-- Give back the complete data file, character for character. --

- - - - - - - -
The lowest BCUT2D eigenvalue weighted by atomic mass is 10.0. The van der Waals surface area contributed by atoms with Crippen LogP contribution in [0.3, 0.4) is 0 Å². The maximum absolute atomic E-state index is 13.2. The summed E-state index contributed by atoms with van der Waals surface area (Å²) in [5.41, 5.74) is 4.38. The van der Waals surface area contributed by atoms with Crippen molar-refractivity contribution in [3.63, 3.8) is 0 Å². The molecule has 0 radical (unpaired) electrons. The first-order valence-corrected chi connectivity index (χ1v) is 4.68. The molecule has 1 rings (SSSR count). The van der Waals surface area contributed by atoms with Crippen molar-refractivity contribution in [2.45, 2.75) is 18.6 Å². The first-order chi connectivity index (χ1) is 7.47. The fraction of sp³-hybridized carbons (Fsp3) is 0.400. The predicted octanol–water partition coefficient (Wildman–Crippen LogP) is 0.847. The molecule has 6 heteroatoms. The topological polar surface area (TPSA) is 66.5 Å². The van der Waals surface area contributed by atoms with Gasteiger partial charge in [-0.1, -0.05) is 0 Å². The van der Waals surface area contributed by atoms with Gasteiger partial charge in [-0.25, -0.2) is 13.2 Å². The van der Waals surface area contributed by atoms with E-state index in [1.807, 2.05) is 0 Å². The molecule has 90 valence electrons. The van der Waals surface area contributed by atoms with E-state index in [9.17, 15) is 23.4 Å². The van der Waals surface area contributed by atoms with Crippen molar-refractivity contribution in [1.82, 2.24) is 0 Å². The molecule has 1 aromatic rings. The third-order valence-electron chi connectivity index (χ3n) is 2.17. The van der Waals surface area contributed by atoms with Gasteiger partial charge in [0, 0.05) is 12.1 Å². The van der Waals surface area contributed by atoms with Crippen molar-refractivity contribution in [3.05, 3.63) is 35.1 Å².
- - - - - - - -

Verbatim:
The lowest BCUT2D eigenvalue weighted by atomic mass is 10.0. The van der Waals surface area contributed by atoms with Crippen LogP contribution in [0.3, 0.4) is 0 Å². The maximum absolute atomic E-state index is 13.2. The summed E-state index contributed by atoms with van der Waals surface area (Å²) in [5.41, 5.74) is 4.38. The van der Waals surface area contributed by atoms with Crippen molar-refractivity contribution in [3.63, 3.8) is 0 Å². The molecule has 0 radical (unpaired) electrons. The first-order valence-corrected chi connectivity index (χ1v) is 4.68. The molecule has 1 rings (SSSR count). The van der Waals surface area contributed by atoms with Crippen molar-refractivity contribution in [2.45, 2.75) is 18.6 Å². The first-order chi connectivity index (χ1) is 7.47. The fraction of sp³-hybridized carbons (Fsp3) is 0.400. The predicted octanol–water partition coefficient (Wildman–Crippen LogP) is 0.847. The molecule has 6 heteroatoms. The topological polar surface area (TPSA) is 66.5 Å². The van der Waals surface area contributed by atoms with Gasteiger partial charge in [-0.1, -0.05) is 0 Å². The van der Waals surface area contributed by atoms with Gasteiger partial charge in [-0.25, -0.2) is 13.2 Å². The van der Waals surface area contributed by atoms with E-state index in [1.807, 2.05) is 0 Å². The molecule has 90 valence electrons. The van der Waals surface area contributed by atoms with E-state index in [9.17, 15) is 23.4 Å². The van der Waals surface area contributed by atoms with Crippen molar-refractivity contribution in [1.82, 2.24) is 0 Å². The molecule has 1 aromatic rings. The third-order valence-electron chi connectivity index (χ3n) is 2.17. The van der Waals surface area contributed by atoms with Gasteiger partial charge in [0, 0.05) is 12.1 Å². The van der Waals surface area contributed by atoms with Crippen molar-refractivity contribution in [3.05, 3.63) is 35.1 Å².